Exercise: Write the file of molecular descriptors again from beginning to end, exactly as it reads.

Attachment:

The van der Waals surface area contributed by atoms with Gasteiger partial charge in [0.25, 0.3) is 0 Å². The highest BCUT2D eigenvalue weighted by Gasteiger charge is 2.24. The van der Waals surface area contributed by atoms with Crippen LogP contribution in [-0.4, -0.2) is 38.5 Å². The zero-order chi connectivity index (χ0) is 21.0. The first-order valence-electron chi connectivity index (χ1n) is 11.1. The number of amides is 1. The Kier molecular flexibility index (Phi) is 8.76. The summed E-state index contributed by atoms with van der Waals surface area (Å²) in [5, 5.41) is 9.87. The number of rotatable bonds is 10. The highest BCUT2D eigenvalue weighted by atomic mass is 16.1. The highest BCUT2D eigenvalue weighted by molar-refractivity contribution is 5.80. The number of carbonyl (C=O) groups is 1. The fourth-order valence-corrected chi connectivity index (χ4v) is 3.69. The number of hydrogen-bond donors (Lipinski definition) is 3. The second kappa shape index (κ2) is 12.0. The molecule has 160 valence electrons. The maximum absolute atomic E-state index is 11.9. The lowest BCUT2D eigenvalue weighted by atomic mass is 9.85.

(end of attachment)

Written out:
The van der Waals surface area contributed by atoms with Gasteiger partial charge in [0.25, 0.3) is 0 Å². The highest BCUT2D eigenvalue weighted by Gasteiger charge is 2.24. The van der Waals surface area contributed by atoms with Crippen LogP contribution in [-0.4, -0.2) is 38.5 Å². The zero-order chi connectivity index (χ0) is 21.0. The first-order valence-electron chi connectivity index (χ1n) is 11.1. The number of amides is 1. The Kier molecular flexibility index (Phi) is 8.76. The summed E-state index contributed by atoms with van der Waals surface area (Å²) in [5, 5.41) is 9.87. The number of rotatable bonds is 10. The highest BCUT2D eigenvalue weighted by atomic mass is 16.1. The highest BCUT2D eigenvalue weighted by molar-refractivity contribution is 5.80. The number of carbonyl (C=O) groups is 1. The fourth-order valence-corrected chi connectivity index (χ4v) is 3.69. The number of hydrogen-bond donors (Lipinski definition) is 3. The second kappa shape index (κ2) is 12.0. The molecule has 160 valence electrons. The maximum absolute atomic E-state index is 11.9. The lowest BCUT2D eigenvalue weighted by atomic mass is 9.85.